- Vic Olmstead
"The Peak of Friendship"
(Vol. 10 | Spring 2023 - Cowley Alumni)
He sat with the sunset, watching his friend die. There wasn’t anything Frank could do for his cohort, his wedding’s best man, his fishing, hunting, and climbing buddy. They had experienced a lot of what life had to give together. Only today, while they were climbing, the expectation that something unexpected would happen, did.
When they broke camp that morning, they were near the mid-point of Long’s Peak in Rocky Mountain National Park. Frank knocked some frost off his mustache that accumulated overnight from his breath. PK seldom complained but mentioned how an Owl had kept him up most of the night. It was all part of the adventure. Frank and PK finished packing and continued the trail up. They were leaving the Sandbeach Lake and following Hunter’s Creek towards the summit. An arduous journey only intrepid and hardy climbers attempted. With the packs strapped firmly on their backs, they trudged their way along the creek, stepping over fallen timbers and huge boulders that blocked the path. They hadn’t seen any other trailblazers as their route was less utilized because of its difficulty. PK and Frank accepted the challenge, pocketing this trip as one more experience in their bucket list.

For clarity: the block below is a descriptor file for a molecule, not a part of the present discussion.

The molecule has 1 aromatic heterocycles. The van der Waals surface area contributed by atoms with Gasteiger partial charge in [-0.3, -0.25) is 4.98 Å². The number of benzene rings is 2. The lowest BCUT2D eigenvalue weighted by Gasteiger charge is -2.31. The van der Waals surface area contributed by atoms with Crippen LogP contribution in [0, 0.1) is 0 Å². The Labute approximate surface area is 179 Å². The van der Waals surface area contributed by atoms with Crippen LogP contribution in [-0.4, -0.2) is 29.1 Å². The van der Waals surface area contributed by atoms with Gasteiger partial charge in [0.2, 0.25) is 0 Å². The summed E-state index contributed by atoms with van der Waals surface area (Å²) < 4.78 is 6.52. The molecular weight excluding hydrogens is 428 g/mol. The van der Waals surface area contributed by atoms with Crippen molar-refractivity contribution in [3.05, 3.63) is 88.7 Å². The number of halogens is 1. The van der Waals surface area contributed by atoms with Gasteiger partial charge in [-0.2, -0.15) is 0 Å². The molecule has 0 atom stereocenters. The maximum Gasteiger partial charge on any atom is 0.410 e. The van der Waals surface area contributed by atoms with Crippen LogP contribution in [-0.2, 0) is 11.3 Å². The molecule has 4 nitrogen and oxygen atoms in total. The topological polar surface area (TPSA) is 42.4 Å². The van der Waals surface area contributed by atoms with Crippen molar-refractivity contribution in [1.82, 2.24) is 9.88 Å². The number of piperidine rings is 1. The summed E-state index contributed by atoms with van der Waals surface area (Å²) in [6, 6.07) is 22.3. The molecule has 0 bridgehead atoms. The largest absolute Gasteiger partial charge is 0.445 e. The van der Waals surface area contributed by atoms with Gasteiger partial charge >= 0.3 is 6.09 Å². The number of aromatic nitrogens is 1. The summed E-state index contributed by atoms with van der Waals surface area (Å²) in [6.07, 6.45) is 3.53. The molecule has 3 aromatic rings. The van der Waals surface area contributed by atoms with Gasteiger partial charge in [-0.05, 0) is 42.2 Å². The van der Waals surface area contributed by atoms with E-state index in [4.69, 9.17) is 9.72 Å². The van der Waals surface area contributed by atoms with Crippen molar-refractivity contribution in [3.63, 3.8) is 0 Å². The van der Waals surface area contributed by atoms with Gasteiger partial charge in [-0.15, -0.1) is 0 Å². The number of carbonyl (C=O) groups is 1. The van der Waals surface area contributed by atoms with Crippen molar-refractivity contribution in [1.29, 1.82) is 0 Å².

By 10:00 that morning they had only traveled a couple miles, but more elevation nonetheless. When they reached the end of Hunter’s creek at 1PM, they were rewarded with a small lake to sit and have lunch while catching their breath. At this point, they had cleared the tree line, and hiking should be easier.
The rest of the afternoon was more climbing and dodging the plethora of large rocks strewn across the mountainside. The path was nearly invisible, but they soldiered on. Their route would take them to Pagoda Mountain and then up the valley to ascend Long’s Peak itself. Frank and PK were both in great physical shape, but even this was more challenging than they expected. They kept themselves hydrated and stopped every thirty minutes to relax and recover. The thin mountain air was a pox on nearly every climber who wasn’t used to it, causing altitude sickness in many a newbie. It hadn’t affected Frank and PK’s thirty-year-old bodies as much, as they hiked the nearby mountains frequently in preparation for the big one, Long’s Peak.
When they finally reached the summit at 4:45 PM, they hopped up and down and hugged each other in celebration of another accomplishment for their bucket list. They broke out their small bottle of Johnny Walker and proceeded to ignore the wisdom of fellow climbers.
“A toast to the completion of our hike of Rocky Mountain National Park’s highest mountain, at 14,259 feet above sea level!” Frank exclaimed.
“And to two men who never let a challenge go unanswered, regardless of the chances of death and dismemberment!” PK said with a laugh.
“I wouldn’t choose to do this with anyone but you, bro,” Frank said, punching PK in the arm.
“I knew you’d say that,” PK chortled. “Us men got to stick together, reclaim our manhood from the city slickers who have to park by the front door, because they can’t walk a block!”